Does Governance in MENA Countries Attract Migrants' Remittances?


  • Khaled Elorabi School of Business and Economics, UPM
  • Suryati Ishak School of Business and Economics, UPM
  • Norashidah Mohamed Nor School of Business and Economics, UPM
  • Saifuzzaman Ibrahim School of Business and Economics, UPM



Governance, Migrants' Remittances, Middle East and North Africa, Pooled Mean Group


Over the past years, international remittance of migrants to the Middle East and North Africa (MENA) has increased dramatically and become more resilient external financing sources than other capital flows, such as FDI, portfolio investment, and foreign aid. Nevertheless, the magnitude of remittances flowing into that region is less than expected. The research, hence, attempts to analyze the impact of governance on the volume of remittances in receiving economies in MENA from 1996 until 2020 by using the pooled mean group, mean group, and dynamic fixed effect methods. The results show that poor governance in MENA stimulates migrants to remit more to support and assist their relatives with their deplorable living conditions. Consequently, policymakers in the MENA region must strive to identify the underlying causes of weak governance and provide applicable solutions, as migrants' remittances cannot entirely eradicate the damage caused by the poor quality of governance. They also should provide an attractive environment for international remittances by applying policies pushing migrants to remit more, such as accelerating administrative procedures for business and increasing the interest rate on foreign currency deposits.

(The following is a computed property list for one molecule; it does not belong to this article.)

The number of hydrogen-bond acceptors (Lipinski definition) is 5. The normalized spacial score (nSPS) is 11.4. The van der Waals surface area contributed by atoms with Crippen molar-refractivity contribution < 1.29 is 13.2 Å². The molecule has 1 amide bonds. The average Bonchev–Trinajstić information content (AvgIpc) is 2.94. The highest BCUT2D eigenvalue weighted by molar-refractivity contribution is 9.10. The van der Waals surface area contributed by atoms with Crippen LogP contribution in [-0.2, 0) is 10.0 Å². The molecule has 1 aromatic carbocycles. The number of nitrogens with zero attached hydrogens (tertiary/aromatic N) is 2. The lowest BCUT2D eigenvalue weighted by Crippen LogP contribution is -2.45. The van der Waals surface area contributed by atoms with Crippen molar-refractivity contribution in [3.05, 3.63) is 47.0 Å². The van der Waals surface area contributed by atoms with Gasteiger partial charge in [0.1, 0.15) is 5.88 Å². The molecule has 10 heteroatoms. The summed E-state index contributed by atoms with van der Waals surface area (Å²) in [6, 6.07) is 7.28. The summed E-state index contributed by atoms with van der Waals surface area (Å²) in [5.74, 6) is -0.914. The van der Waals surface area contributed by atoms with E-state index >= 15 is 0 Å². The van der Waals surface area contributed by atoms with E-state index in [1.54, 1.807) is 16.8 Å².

Author Biographies

Khaled Elorabi, School of Business and Economics, UPM






Suryati Ishak, School of Business and Economics, UPM



Norashidah Mohamed Nor, School of Business and Economics, UPM



Saifuzzaman Ibrahim, School of Business and Economics, UPM




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How to Cite

Elorabi, K., Ishak, S., Nor, N. M., & Ibrahim, S. (2023). Does Governance in MENA Countries Attract Migrants’ Remittances?. Advances in Social Sciences Research Journal, 10(1), 24–37.